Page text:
Home Goods Pricing and Promotion Strategies

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01
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Part
01

Pricing and Promotion Strategies - Home Goods and Target

The pricing strategy of HomeGoods is to offer brand name products at prices 20-60% below other department stores, while the strategy of Target is to offer low-priced store-exclusive brands. The target consumer of HomeGoods is middle to upper-middle income fashionable females, while Target's target consumer is upper-lower to middle income young families.

HomeGoods

  • HomeGood's offers well-known, top brands at discounts of 20-60% below other department stores. They do not focus on sales or discounts on top of their already-discounted prices.
  • The pricing strategy of HomeGoods and other TJX stores has not changed since 2016.
  • The strategy is working, with TJX, the parent company of HomeGoods, predicting that it could potentially double the number of HomeGoods stores in the future.
  • The target customer for TJX, the parent company of HomeGoods, is a fashionable, value-conscious, middle to upper-middle income female between 25-54 years old.

Target

  • Target's pricing strategy is to offer low prices as well as exclusive, stylish brands.
  • After poor results in the wake of the 2008 recession, Target shifted their strategy in 2016 to improve in-store customer experience, to offer more Target-exclusive brands, to target younger consumers, to improve the online segment, and to lower prices.
  • The strategy is definitely working, with Target reporting positive financial results, beating analyst expectations, and holding its own compared to its competitors.
  • Target's target audience is young families with some discretionary income.
Part
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Part
02

Pricing and Promotion Strategies - IKEA and Walmart

Both Walmart and IKEA focus on keeping prices as low as possible. IKEA has a very broad customer base, focusing on those customers that want design-quality furniture at a low price point, while Walmart focuses on lower to lower-middle income consumers who are focused on affordability over quality.

IKEA

  • IKEA's current pricing strategy is to focus on cost leadership. By maintaining low cost products and making them available to a large audience, and by packing products flat (instead of assembled) to decrease the required space, IKEA is able to achieve economies of scale and still profit.
  • Specifically, the company states: "low prices are the cornerstone of the IKEA vision, business idea and concept. The basic thinking behind all IKEA products is that low prices make well-designed, functional home furnishings available to everyone."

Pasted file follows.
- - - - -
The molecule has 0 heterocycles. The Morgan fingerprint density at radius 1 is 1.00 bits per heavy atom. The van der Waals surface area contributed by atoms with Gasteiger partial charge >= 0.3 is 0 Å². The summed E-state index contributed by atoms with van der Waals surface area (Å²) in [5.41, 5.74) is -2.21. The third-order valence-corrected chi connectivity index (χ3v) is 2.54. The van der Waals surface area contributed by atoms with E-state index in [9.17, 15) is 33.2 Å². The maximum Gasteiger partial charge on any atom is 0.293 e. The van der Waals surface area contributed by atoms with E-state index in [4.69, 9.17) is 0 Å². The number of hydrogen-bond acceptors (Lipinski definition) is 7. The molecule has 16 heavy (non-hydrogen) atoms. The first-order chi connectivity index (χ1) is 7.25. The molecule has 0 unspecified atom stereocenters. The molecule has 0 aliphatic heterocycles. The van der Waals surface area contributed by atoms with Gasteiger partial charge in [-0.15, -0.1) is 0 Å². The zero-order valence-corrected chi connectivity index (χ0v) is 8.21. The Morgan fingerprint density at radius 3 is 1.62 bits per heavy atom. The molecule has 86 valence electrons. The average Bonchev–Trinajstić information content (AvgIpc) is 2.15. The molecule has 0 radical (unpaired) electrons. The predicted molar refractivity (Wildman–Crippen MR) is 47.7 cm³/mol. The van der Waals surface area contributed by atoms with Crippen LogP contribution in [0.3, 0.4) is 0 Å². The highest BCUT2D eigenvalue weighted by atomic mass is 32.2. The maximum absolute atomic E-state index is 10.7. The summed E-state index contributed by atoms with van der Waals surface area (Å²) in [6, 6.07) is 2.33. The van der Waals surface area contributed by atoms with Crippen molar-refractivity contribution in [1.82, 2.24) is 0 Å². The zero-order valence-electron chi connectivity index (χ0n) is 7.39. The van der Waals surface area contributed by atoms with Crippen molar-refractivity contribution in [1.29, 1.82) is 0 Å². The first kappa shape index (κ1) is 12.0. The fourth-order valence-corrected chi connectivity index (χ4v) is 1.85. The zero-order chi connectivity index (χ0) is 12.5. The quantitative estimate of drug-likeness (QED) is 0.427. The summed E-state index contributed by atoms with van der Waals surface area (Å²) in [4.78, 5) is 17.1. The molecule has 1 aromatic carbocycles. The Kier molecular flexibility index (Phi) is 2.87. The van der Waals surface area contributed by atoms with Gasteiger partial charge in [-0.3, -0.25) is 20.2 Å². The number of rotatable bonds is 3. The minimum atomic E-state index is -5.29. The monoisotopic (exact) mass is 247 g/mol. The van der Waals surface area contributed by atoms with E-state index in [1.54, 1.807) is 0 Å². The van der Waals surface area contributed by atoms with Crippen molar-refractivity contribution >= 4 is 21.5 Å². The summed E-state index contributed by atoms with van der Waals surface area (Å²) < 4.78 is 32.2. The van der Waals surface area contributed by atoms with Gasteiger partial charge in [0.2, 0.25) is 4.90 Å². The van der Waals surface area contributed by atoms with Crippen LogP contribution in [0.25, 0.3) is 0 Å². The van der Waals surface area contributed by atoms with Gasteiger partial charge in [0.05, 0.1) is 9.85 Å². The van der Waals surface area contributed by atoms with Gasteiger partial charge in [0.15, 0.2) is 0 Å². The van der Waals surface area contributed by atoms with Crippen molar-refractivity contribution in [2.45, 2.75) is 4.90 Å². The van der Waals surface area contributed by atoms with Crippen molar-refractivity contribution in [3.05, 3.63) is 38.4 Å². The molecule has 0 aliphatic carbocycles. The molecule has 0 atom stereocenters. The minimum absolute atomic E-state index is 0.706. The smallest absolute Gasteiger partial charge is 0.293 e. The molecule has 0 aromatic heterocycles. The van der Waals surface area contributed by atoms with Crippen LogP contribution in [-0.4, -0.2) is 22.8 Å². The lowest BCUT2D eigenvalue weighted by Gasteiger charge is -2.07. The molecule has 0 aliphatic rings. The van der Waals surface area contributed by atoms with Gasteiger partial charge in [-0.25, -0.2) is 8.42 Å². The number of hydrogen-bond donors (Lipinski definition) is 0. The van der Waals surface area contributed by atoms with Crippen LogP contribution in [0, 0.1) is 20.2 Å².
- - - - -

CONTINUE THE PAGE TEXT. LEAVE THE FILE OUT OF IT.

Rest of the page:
• IKEA also maintains low prices by picking the price point first, and then designing the item with that price point in mind.
  • IKEA's main promotion strategy is their loyalty program, IKEA family. The IKEA family program rewards loyal customers with discounts and keeps them coming back by providing perks like free coffee.
  • Additionally, IKEA offers vastly discounted prices by selling returned or damaged pieces in their "As-Is" section.
  • IKEA's pricing strategy does not seem to have changed since 2016, when low cost, quality home furnishings were still the focus.
  • The strategy is working, based on the fact that IKEA's 2018 profit was 38.8 billion Euros. Additionally, in 2018, IKEA opened 19 new stores, had over 2.5 billion visitors to their website, and had 957 million customers visit their physical stores.
  • IKEA has a very broad target customer. In fact, their target customers generally have one thing in common — the desire for well-designed, good quality, lower priced furniture.

Walmart

  • Walmart focuses on its "Every Day Low Price" guarantee. This includes a focus on have lower prices than all its competitors, including online retailers like Amazon. Walmart maintains profitability with their low prices by focusing on operating in areas where consumers have few other options and keeping operational costs extremely low. Additionally, due to its massive size, Walmart demands low wholesale prices from their suppliers.
  • Walmart's pricing strategy has not changed over the last four years. In 2016, the company was working to even more drastically decrease prices in order to beat out their competition.
  • Walmart's pricing strategy is working; Walmart is currently the largest retailer in the world with around 100 million customers per week.
  • Walmart's target customer is a lower to lower-middle income consumer looking for value rather than quality.
Sources
Sources